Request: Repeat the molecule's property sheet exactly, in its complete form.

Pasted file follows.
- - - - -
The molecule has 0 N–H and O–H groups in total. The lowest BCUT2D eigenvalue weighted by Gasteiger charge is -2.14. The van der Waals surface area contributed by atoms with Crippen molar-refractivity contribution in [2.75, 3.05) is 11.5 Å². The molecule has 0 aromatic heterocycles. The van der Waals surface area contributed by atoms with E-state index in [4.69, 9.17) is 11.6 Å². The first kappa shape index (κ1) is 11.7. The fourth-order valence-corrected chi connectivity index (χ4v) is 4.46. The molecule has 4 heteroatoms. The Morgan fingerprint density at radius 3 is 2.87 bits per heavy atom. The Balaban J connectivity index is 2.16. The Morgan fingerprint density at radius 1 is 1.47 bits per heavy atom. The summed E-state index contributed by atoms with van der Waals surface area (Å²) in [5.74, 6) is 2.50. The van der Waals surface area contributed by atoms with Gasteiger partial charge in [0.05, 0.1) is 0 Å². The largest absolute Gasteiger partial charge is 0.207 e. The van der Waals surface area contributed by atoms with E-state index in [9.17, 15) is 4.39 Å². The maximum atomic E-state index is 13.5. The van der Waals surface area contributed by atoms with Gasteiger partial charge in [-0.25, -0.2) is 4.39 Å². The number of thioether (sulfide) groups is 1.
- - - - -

The molecule has 0 N–H and O–H groups in total. The lowest BCUT2D eigenvalue weighted by Gasteiger charge is -2.14. The van der Waals surface area contributed by atoms with Crippen molar-refractivity contribution in [2.75, 3.05) is 11.5 Å². The molecule has 0 aromatic heterocycles. The van der Waals surface area contributed by atoms with E-state index in [4.69, 9.17) is 11.6 Å². The first kappa shape index (κ1) is 11.7. The fourth-order valence-corrected chi connectivity index (χ4v) is 4.46. The molecule has 4 heteroatoms. The Morgan fingerprint density at radius 3 is 2.87 bits per heavy atom. The Balaban J connectivity index is 2.16. The Morgan fingerprint density at radius 1 is 1.47 bits per heavy atom. The summed E-state index contributed by atoms with van der Waals surface area (Å²) in [5.74, 6) is 2.50. The van der Waals surface area contributed by atoms with Gasteiger partial charge in [0.05, 0.1) is 0 Å². The largest absolute Gasteiger partial charge is 0.207 e. The van der Waals surface area contributed by atoms with E-state index in [9.17, 15) is 4.39 Å². The maximum atomic E-state index is 13.5. The van der Waals surface area contributed by atoms with Gasteiger partial charge in [-0.25, -0.2) is 4.39 Å². The number of thioether (sulfide) groups is 1.